I see that Oracle 11g or 12c doesn't have the download files for OS X. However, there is a version of the SQL Developer available for OS X. What's the point of the SQL Developer when you don't have a database?

How do I install the Oracle database (preferable 12c or 11g Express Edition) on OS X?

  • Some people use VM Box or something, but they also said it drains the battery real fast. And I don't want to install Windows on boot camp or something just for this.
    – Grant
    Sep 28, 2015 at 16:40
  • You won't find a lot of Mac OS X servers for enterprise use. I surely haven't seen one anywhere. Oracle decided it's not worth the effort so no support for Mac OS X. Sep 28, 2015 at 17:12
  • I don't really need a server. Just the database for personal use.
    – Grant
    Sep 28, 2015 at 17:13
  • The database is the server in this context. You can't install Oracle Database Server on OS X, but you can use a client (such as SQL Developer) to connect to a server on other hardware over the network - so it still makes sense for it to exist. Plus maintaining a Mac version of a Java app is relatively simple, compared to the work they'd have to do for the native server. Is this the sort of VM you've looked at?
    – Alex Poole
    Sep 28, 2015 at 17:36
  • @AlexPoole: Thanks for explaining. What's the Java app you are referring to BTW?
    – Grant
    Sep 28, 2015 at 17:48

2 Answers 2


You can't install the database server software directly on OS X1. Oracle made a decision some time ago not so support it any more, presumably because it wasn't used enough to justify the costs involved. I seem to recall its demise roughly coincided with Apple dropping their Xserve line, but I may have imagined that.

A client like SQL Developer is a very different proposition from a support perspective. SQL Developer is a Java application, and requires a JVM/JDK to be installed. Java's write-once-run-anywhere may not be entirely true, but it's still likely to be rather less work to support a relatively small Java application than a natively-compiled beast like an full RDBMS. They obviously have to do some work to have a .app bundle and there are some application difference from the Windows version, but they don't have to worry about different architecture, system libraries, etc. as that's the JVM's problem.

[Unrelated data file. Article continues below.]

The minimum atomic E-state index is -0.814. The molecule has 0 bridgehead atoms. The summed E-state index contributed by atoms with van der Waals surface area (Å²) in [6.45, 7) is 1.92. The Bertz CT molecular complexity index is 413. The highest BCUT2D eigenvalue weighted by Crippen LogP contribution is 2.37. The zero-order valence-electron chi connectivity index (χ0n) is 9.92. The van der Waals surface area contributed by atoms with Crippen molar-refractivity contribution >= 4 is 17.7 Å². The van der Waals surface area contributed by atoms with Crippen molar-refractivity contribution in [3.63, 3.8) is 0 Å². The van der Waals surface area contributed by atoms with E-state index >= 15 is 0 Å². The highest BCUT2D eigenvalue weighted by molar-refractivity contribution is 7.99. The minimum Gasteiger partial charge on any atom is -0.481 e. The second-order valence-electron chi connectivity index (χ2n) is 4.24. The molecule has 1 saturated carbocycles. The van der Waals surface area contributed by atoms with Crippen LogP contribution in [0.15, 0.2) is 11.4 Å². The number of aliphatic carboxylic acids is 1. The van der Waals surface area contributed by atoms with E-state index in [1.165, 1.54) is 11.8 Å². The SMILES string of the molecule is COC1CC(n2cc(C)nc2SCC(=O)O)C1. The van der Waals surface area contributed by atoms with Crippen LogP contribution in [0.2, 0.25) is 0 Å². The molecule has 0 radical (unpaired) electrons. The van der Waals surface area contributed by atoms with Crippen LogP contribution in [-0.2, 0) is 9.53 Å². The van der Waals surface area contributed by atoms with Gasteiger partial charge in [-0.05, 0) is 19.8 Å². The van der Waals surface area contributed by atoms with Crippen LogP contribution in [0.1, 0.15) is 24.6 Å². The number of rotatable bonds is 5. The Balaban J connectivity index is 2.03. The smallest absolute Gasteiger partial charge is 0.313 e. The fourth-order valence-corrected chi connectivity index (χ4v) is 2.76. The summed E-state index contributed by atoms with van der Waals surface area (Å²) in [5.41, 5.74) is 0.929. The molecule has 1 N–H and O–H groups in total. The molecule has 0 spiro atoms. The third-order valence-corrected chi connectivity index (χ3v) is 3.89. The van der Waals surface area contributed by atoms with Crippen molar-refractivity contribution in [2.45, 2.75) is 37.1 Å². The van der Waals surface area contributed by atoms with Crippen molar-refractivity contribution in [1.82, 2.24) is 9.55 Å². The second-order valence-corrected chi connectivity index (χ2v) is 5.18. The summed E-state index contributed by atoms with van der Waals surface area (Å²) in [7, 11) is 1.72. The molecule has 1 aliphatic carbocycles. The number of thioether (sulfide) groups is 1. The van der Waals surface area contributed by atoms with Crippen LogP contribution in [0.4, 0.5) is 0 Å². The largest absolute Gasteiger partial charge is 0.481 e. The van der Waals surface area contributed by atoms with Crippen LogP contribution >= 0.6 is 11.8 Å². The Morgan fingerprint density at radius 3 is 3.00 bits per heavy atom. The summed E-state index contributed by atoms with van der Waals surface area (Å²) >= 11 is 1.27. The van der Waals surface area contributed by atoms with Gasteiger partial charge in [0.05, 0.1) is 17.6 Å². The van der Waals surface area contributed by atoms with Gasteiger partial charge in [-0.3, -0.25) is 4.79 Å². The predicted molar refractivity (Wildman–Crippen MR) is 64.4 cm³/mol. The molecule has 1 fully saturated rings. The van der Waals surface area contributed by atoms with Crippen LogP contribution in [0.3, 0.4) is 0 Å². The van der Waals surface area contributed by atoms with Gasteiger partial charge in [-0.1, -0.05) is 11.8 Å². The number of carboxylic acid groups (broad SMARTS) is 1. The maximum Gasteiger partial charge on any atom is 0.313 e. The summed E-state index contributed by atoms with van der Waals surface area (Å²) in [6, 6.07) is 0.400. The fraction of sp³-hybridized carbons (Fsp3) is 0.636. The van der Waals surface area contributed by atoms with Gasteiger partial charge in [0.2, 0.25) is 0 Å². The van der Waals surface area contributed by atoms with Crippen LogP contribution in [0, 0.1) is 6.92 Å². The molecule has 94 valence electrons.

You can use SQL Developer on a Mac to connect to a database running on Windows or Unix/Linux etc., so it still has a place; the fact you can't have a local server running on the same hardware isn't really relevant for most people. It just allows developers to use a Mac instead of forcing them on to a Windows or Linux PC.

If you only have access to a Mac then the simplest route is still as noted before, to install VirtualBox and one of the pre-built VM images Oracle provides.

You can also install Windows or Linux on Bootcamp or in your own VM in Virtualbox, Parallels or VMWare; and then install Oracle natively. Using a pre-built image saves you needing to learn how to install the database server software, and also makes it easier to go back - if you really mess something up you can trash it and start again fairly simply.

If you're worried about performance or power use I'd suggest you start with a VM and see how you get on; you can always add Bootcamp later and even move the data across if you want to go down that route.

1 You could try to hack something together of course; it's been done before with 10g but I haven't seen anyone trying it recently so it may not be as easy on Yosemite and 11g/12c.


I ran Oracle Database 12c in my Mac via Docker by this way for development and testing https://koacervate.blogspot.com/2019/01/quick-start-fastest-way-to-run-instance.html.

Hope that is useful for you. Regards,

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